How to Choose an Online Storage Service - Page 2

By Gerry Blackwell
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Backup: Mozy and Fabrik

The best backup services we know come from Mozy Inc. and Fabrik Inc. I’m lumping them together because they use the same client software, and offer the same basic features.

Mozy provides consumer (Mozy Home) and business (Mozy Pro) services. Fabrik Ultimate Backup is similar to the Mozy Home service. They’re cheap, secure and easy to use.

Both companies offer 2GB of free storage along with free downloadable client software. Mozy Home and Fabrik Ultimate Backup cost $5 a month for unlimited storage for one computer – less if you pay for a year or two years at a time. Mozy Pro is priced per desktop ($3.95) or server ($6.95) and per gigabyte ($0.50) per month.

As with other backup services, the Mozy and Fabrik client applications ‑‑ virtually identical except for branding ‑‑ let you choose which files and folders, and also file types, to back up. After initial backup, they only copy files that have changed so subsequent backups are relatively fast.

Both perform backups either when the computer is not in use or according to a schedule you set. And both can backup open or in-use files such as Outlook database files. Mozy Pro will automatically backup files as they change, and it keeps multiple versions. Fabrik Ultimate Backup detects changed files and backs them up every two hours.

Strong Security

Security is as good as most small businesses require. Mozy and Fabrik both protect your data with 128-bit SSL encryption during backup – the same technology banks use for online transactions.

They store data with 448-bit Blowfish encryption to ensure it’s safe from hackers. Mozy Pro subscribers have the option of 256-bit military-grade encryption with user-set keys.

Mozy looks like it should last. It was originally launched in 2006 by an entrepreneurial firm, but was later acquired by EMC Corp., a multi-billion-dollar diversified IT company.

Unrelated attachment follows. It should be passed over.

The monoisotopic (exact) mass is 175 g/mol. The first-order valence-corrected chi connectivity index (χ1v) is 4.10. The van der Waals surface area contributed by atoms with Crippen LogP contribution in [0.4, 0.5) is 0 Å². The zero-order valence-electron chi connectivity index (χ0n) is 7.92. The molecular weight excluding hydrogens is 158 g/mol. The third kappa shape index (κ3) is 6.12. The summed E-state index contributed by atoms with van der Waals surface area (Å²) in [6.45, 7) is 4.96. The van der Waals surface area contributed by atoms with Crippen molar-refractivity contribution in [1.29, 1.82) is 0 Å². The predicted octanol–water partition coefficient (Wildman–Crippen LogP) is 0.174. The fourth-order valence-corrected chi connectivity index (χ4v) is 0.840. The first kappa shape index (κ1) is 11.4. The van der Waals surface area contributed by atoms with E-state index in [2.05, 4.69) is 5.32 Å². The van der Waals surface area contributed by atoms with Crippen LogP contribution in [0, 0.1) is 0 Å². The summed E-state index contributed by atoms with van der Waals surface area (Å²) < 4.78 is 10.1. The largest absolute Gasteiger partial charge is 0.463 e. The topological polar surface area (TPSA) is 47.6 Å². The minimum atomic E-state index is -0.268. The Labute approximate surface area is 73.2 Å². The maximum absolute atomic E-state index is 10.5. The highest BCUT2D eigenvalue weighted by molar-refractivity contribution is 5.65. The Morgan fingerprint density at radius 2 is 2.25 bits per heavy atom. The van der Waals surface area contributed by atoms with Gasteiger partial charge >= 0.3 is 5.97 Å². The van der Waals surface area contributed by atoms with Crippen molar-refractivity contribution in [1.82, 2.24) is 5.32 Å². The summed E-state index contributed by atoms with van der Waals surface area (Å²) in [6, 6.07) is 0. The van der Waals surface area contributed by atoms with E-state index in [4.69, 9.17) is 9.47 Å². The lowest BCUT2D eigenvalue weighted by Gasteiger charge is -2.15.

EMC has always been focused on areas related to storage and backup, so it may be more likely than most to survive the inevitable consolidation in this market.

Fabrik launched in 2005. In 2007, it purchased the consumer business of SimpleTech Inc., then the third-largest provider of add-on storage products. And last month, Hitachi Global Storage Technologies purchased Fabrik outright. So it too has a storage pedigree and strong backing from investors.

Proof in the Pudding

The real test of any online backup service is restoring files in an emergency. Your correspondent can confirm that Mozy and Fabrik work.

My laptop recently died, thousands of miles from home. Luckily I had a second machine with me and had backed up important data using free Mozy and Fabrik accounts.

Both offer a few ways to restore files. You can do it using the client software, but you can also do it from within Windows Explorer or by logging in to your account at the Mozy Web site.

Since my computer was dead and the client software inaccessible, I had to restore from the Web. It took more than two hours to download my 1.5GB Outlook file to the backup machine, but just having it, under the circumstances, was a blessing.

Backup: Other Options Abound

There are lots of other providers, including many that offer similar features.

iStorage from Iomega Corp., another multi-billion-dollar storage products vendor, promises strong security – 128-bit SSL or 256-bit AES – but costs a little more, with prices for iStorage Home ranging from $5.99 a month for 1GB of capacity to $50 a month for 15GB.

Intronis, which started out targeting Fortune 500 companies, launched its eSureIT online backup service in 2003, making it a pioneer. It also boasts strong security – 256 AES encryption during backup and archiving. Intronis offers 2GB of free storage, but charges per gigabyte per month ($2.99) for additional – and you have to provide billing information to get the free capacity.

Back Up My Info, which we wrote about here, is more expensive again but differentiates itself by offering highly personalized service. Its employees check to ensure subscribers’ backups are completed regularly.

Other options include MyOtherDrive (which includes sharing features as well as backup), Storage Guardian (another pioneer that has been in operation for 10 years) and iDrive.

Based in London, Canada, Gerry Blackwell has been writing about information technology and telecommunications for a variety of print and online publications since the 1980s.

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This article was originally published on March 19, 2009
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